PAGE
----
Why Restaurants Are All In for Private Dining Spaces
Despite a lagging economy, the limits of the business expense account, and perception that entertaining is a waste of a company dollars, restaurants have embraced and jumped at the private dining or group dining strategy. Through renovations or new builds, most restaurants have added a private dining room or rooms as a way to attract business meetings, dinners, and events along with leisure ones. So what is the deal?
Within the “new normal” we are living, restaurants have found that private dining is an opportunity to grow revenue, fill empty seats, and invite people into your restaurant who are unfamiliar with it. It takes effort, strategic thinking and planning, and consistency to succeed, but private dining can be a great asset.
Like anything, a group or a host of a private dining event can spend serious money to put on this kind of special-occasion get-together, but the really good and really smart restaurants will understand how to create an experience that exceeds expectations without exceeding your wallet. The first step begins with the restaurant developing a private dining strategy (menu, staffing, layout, etc.) that co-exists with the brand and normal operations and appeals to the target market.
Then a restaurant can and should market to the right people. Businesses are still holding meetings, events, and dinners so target those key decision makers. If you are a restaurant, consider starting a promotion where administrative staff earns rewards like free lunches, happy hours, or gift certificates. Drop off desserts and private dining information and menus to offices. Marketing to those with decision-making power is a key part to attracting private party or catering business.
Once you get a business to hold their event at your restaurant, then you have to execute. A mantra of Morrissey Hospitality has and will be to under promise and over deliver. Consistent success and a positive reputation in the catering and private party space often rests on one simple idea: Do what you say you will. It’s a primitive concept rooted in customer service ethos.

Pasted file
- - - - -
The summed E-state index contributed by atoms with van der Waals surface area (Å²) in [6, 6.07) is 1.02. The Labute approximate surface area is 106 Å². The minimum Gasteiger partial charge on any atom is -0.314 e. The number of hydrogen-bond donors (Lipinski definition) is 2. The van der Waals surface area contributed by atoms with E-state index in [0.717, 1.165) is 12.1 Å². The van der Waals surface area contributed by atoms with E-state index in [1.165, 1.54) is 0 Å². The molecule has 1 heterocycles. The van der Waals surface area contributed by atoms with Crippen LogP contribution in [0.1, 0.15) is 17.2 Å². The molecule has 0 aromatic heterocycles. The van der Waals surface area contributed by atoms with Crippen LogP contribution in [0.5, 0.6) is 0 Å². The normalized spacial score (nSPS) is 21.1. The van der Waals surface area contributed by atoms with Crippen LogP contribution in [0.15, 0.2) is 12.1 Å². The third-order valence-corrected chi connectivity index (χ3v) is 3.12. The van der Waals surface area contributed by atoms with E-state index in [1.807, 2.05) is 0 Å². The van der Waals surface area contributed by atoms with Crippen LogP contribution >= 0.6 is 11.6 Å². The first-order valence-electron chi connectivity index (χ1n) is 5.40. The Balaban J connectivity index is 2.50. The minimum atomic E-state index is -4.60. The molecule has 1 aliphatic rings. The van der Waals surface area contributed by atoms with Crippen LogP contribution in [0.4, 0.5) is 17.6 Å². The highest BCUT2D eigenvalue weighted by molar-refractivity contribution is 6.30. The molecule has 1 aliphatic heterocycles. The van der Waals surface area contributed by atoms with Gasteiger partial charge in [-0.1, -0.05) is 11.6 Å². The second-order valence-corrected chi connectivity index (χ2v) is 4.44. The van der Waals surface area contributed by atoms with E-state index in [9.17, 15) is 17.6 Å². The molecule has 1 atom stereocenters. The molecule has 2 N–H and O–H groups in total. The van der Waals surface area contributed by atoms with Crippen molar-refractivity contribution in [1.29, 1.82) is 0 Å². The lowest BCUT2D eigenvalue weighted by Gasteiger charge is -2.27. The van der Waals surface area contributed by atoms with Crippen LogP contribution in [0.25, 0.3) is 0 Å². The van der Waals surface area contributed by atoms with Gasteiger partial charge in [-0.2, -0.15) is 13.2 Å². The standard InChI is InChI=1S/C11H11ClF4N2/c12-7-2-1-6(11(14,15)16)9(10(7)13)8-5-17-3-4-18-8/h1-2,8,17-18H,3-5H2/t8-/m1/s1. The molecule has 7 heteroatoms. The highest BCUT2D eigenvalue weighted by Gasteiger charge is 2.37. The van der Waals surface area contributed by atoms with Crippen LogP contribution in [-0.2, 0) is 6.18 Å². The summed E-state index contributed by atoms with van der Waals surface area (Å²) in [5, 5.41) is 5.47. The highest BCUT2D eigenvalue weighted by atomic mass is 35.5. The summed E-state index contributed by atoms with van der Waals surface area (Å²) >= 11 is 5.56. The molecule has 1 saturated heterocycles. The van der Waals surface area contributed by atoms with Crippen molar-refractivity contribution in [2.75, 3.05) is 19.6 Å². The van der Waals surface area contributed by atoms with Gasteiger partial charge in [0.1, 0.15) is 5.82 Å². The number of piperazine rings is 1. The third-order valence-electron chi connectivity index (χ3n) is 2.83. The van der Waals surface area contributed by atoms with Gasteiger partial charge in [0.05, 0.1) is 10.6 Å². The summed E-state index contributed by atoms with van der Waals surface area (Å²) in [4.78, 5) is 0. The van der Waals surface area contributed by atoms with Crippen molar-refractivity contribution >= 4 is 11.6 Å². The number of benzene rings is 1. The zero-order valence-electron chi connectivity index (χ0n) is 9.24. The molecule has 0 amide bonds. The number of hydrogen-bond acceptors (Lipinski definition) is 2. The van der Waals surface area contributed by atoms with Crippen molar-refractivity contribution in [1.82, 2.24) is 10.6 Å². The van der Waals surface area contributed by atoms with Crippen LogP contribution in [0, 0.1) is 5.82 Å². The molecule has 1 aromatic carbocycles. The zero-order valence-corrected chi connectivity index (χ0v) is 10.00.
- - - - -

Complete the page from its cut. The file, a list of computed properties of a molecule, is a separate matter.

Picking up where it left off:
Work hard to accommodate requests that can be achieved. If the corporate group wants a long, communal table, reconfigure the room to make it happen. If the guest wants red roses on each table, call the florist. Restaurants can factor such specific requests into the price, but guests will appreciate the responsiveness and extra effort.
Last but not least, invest in the physical attributes of the private dining areas. A business will want productivity out of their event. Private dining spaces should include Wi-Fi, an LCD projector, high-definition screens, and first-rate audio. The high-tech elements invite corporate business.
Investing in key people, infrastructure and systems is critical in the private party arena. A restaurant committed to private dining will have a dedicated sales and marketing manager charged with servicing the private group. If you’re not investing in the staff, the training, and the infrastructure, then any restaurant will be hard pressed to reach its goals because when you go all in for private dining, you want to win.
Guest Blogger: Arthur Morrissey, Corporate Director of Marketing, Morrissey Hospitality